Browse image
Resolutions offered for this image:
1000 x 576 pixels 540 x 311 pixels 720 x 480 pixels 4256 x 2913 pixels 640 x 438 pixels
Cloud masks available for this image:

Spacecraft nadir point: 18.5° N, 53.6° E

Photo center point: 19.1° N, 53.2° E

Nadir to Photo Center: Northwest

Spacecraft Altitude: 186 nautical miles (344km)
Click for Google map
Width Height Annotated Cropped Purpose Links
1000 pixels 576 pixels No Yes Earth From Space collection Download Image
540 pixels 311 pixels Yes Yes Earth From Space collection Download Image
720 pixels 480 pixels Yes Yes NASA's Earth Observatory web site Download Image
4256 pixels 2913 pixels No No Download Image
640 pixels 438 pixels No No Download Image
Other options available:
Download Packaged File
Download a Google Earth KML for this Image
View photo footprint information
Image Caption: Ar Rub' al Khali Sand Sea, Arabian Peninsula

The Ar Rub' al Khali, also known as the "Empty Quarter", is a large region of sand dunes and interdune flats known as a sand sea (or erg). This astronaut photograph highlights a part of the Ar Rub' al Khali located close to its southeastern margin in the Sultanate of Oman. Reddish-brown, large linear sand dunes alternate with blue-gray interdune salt flats known as sabkhas at image left. The major trend of the linear dunes is transverse to northwesterly trade winds that originate in Iraq (known as the Shamal winds).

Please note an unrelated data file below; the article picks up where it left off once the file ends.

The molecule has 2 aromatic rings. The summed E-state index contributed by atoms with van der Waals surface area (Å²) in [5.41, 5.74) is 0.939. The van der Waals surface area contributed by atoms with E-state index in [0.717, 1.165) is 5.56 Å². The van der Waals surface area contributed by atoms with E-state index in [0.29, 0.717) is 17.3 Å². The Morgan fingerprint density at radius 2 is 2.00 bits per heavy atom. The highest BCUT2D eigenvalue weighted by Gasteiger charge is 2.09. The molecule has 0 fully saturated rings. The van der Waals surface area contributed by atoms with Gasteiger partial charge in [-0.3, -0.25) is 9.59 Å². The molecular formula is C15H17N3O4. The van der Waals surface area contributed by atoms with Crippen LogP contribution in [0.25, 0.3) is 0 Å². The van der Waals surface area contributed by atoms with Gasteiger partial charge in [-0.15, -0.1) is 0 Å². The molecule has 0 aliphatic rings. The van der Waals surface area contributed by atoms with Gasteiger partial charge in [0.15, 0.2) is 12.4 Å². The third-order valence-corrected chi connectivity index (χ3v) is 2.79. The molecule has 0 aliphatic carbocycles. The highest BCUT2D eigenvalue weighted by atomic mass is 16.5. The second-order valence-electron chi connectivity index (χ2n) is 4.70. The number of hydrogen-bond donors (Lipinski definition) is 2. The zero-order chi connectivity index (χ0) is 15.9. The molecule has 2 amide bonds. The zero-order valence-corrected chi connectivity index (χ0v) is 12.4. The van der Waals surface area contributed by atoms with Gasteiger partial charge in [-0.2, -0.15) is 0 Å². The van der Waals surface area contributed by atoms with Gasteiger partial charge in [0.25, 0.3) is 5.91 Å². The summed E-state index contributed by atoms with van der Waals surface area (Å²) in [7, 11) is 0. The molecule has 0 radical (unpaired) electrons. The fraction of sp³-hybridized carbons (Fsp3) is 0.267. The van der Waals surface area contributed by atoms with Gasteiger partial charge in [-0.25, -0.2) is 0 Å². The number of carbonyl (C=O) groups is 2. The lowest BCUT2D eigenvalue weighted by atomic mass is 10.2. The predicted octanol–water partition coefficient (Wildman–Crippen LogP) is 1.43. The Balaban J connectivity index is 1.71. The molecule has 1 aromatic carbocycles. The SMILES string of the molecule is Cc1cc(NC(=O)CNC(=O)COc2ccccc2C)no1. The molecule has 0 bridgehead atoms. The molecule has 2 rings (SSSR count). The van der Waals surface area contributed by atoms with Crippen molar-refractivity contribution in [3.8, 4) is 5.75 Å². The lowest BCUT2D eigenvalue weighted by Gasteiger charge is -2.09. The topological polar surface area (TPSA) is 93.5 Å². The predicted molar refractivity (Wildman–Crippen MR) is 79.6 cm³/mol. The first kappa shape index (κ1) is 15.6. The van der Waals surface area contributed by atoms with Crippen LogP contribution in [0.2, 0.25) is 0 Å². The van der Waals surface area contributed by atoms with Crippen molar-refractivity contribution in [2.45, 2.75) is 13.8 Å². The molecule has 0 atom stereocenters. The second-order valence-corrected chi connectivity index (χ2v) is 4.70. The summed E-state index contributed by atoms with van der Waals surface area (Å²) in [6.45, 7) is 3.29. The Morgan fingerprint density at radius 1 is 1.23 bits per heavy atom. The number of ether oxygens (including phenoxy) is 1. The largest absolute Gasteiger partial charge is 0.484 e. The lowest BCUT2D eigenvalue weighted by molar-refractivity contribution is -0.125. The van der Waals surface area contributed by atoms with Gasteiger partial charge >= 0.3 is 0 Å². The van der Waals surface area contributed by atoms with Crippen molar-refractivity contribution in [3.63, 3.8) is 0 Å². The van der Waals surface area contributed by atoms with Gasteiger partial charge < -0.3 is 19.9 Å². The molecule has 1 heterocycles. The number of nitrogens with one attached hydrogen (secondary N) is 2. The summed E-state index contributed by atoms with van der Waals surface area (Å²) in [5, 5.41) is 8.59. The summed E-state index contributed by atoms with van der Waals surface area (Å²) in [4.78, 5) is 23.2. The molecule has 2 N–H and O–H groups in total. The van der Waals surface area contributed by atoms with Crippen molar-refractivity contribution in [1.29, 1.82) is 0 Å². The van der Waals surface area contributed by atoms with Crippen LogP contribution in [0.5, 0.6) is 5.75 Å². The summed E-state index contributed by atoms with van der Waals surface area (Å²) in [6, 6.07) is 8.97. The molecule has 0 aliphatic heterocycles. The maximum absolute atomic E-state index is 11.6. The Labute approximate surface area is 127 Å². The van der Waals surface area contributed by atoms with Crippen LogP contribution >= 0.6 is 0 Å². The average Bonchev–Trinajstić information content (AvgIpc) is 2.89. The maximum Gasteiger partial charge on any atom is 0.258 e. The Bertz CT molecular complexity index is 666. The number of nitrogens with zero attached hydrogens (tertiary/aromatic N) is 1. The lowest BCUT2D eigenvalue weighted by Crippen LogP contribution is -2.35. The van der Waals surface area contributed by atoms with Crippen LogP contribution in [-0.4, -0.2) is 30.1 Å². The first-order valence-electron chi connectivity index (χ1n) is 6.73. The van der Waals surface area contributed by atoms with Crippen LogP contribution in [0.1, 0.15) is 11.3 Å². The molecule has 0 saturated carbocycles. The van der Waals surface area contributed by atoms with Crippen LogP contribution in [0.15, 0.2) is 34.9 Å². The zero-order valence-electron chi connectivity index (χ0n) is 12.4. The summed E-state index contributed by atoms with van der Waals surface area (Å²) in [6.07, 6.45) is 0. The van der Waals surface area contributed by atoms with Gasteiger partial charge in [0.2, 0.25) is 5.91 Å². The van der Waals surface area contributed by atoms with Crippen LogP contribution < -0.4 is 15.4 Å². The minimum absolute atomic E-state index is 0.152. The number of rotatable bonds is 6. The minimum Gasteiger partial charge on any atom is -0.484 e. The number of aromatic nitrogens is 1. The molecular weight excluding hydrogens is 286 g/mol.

Formation of secondary barchan (crescent-shaped) and star dunes (dune crests in several directions originating from a single point, looking somewhat like a starfish from above) on the linear dunes is supported by southwesterly winds that occur during the monsoon season (Kharif winds). The long linear dunes begin to break up into isolated large star dunes to the northeast and east (image right). This is likely a result of both wind pattern interactions and changes in the sand supply to the dunes.

The Empty Quarter covers much of the south-central portion of the Arabian Peninsula, and with an area of approximately 660,000 km2 it is the largest continuous sand desert on Earth. The Empty Quarter is so called as the dominantly hyperarid climate and difficulty of travel through the dunes has not encouraged permanent settlement within the region. There is geological and archeological evidence to support cooler and wetter past climates in the region together with human settlement. This evidence includes exposed lakebed sediments, scattered stone tools, and the fossils of hippopotamus, water buffalo, and long-horned cattle.